My first love–let’s call him Bobby. He was the son of my orthodontist, Dr. Bob.
I met Bobby at church when I was six. He was a bit of a class clown in Sunday School. When I met his dad, Dr. Bob, he asked if I knew his son.
In front of Dr. Bob and my parents I told him, “Yeah. He’s weird.”
I thought weird meant funny. But I was too embarrassed to admit I thought he was funny.
I didn’t totally understand until later why Dr. Bob laughed so hard and my parents were so embarrassed.
At that time, I did NOT like Bobby.
My mom owned a horse named Strider, and she kept it at Bobby’s parents’ ranch. They called their place the Red Roof Ranch, and their sign had three Rs on it. Bobby told me that it stood for Rocky Road Ranch, and I believed him. Weird thing to lie about, but Bobby told tales a lot when we were kids.
He and I would jump on the trampoline when my mom would take me to the ranch while she took care of her horse. Then, Bobby’s family moved again to a bigger ranch, but I am not aware that it had a name.
About a year after moving into the town where I met Bobby, my parents separated and eventually divorced. My mom and Bobby’s mom became close friends so I spent a lot of time at their house. They had a trampoline and a pool and a swing set.
Bobby was a very good singer, and I was pretty okay, too. So we sang a duet together in church. And he and I sang a song with my cousin and my best friend at my sister’s baptism.
Around age ten, I realized Bobby was one of my closest friends.
Bobby and I had gone to different elementary schools, but when we entered sixth grade, we went to the same middle school. We were on the same “team,” Team T for Tiger. It meant we had the same teachers even though we rotated classes. Although we only had one class together–choir. We both sang alto and could read music well.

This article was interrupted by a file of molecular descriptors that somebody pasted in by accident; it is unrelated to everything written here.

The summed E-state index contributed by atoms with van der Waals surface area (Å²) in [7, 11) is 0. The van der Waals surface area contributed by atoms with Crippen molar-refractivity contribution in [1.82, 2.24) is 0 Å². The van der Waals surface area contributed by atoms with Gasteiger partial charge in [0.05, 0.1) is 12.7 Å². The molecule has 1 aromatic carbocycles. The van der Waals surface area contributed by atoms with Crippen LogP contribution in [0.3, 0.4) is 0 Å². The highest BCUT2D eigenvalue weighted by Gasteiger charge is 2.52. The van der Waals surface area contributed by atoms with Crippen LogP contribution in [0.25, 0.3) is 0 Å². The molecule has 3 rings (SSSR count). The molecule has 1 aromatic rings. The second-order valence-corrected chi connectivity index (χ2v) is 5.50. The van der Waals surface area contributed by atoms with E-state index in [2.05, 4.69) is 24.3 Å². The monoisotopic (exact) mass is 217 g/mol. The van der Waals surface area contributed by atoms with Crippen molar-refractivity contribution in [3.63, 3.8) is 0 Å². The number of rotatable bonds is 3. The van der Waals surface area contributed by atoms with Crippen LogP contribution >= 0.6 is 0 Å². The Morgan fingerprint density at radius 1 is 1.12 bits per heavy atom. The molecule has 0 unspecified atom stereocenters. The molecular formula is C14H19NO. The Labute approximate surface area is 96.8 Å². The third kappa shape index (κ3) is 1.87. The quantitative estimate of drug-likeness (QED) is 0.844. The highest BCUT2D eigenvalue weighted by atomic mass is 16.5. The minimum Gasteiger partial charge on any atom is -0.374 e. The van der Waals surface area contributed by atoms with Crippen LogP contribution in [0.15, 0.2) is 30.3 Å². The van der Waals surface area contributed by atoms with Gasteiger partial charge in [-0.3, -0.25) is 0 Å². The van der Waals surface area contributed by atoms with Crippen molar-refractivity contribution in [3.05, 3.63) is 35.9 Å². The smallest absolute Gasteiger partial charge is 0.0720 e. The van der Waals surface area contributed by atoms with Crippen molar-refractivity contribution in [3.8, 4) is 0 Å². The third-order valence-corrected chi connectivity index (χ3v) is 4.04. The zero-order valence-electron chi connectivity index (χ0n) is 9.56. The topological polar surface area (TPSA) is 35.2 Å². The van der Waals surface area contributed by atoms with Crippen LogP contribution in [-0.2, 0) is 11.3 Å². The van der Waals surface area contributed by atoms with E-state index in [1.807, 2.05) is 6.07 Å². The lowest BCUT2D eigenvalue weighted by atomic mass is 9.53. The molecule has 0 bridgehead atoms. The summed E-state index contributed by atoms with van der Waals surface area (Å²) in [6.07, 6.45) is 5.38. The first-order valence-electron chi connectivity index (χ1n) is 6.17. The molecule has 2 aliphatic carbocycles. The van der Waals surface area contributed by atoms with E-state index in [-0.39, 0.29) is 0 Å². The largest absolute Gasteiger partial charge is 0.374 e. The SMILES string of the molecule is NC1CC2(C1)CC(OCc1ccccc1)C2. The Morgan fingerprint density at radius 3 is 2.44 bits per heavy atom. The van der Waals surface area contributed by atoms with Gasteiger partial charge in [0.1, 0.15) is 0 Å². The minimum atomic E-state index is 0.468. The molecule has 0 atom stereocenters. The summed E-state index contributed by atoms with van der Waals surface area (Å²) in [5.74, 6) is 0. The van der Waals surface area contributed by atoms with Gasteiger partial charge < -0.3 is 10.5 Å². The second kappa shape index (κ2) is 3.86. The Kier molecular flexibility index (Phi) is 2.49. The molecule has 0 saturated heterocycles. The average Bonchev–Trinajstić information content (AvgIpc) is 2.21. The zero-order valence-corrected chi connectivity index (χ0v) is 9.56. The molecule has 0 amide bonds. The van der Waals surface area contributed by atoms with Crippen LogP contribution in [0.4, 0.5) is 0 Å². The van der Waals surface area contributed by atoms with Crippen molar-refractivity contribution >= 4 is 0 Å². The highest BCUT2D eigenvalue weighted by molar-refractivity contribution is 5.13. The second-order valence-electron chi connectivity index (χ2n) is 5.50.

I’d had a “boyfriend” before. In fifth grade. And Bobby had had several “girlfriends.” We called it “going out” even though it meant holding hands, passing notes, and maybe talking on the phone at night. Bobby had kissed someone before. I had not.
Every year our choir would go to the Northcross mall to sing Christmas songs and go ice skating. I loved it.
On the bus back to the school, it was dark and Bobby and I were sitting together. We decided to kiss. I feel like maybe another friend was encouraging us. Mostly me. I felt a little inadequate because I’d never kissed anyone and he had.
It was dark and the bus was moving, so I missed at first and got his nose. Then, I tried again and met his lips briefly.
Y’all. Writing this right now takes me back so intensely. It was a feeling just as powerful as any kiss I’ve had as an adult. A kind of comfort in the warmth of another human, of someone you love. Among that, the feeling of passion, of using your body to give and receive pleasure. And the thrill of doing something that maybe you aren’t supposed to.
Because eleven-year-old Sarah was not supposed to have a boyfriend or to kiss boys.
But. I loved him.
I’ll end this now even though there’s more to the story. We’re no longer in touch. We’ve both been married and divorced, and he’s gay now. I followed him on Instagram for a while.
Another day I’ll write about his sister who babysat us and our third wheel. And our other third wheel.
Who was your first love?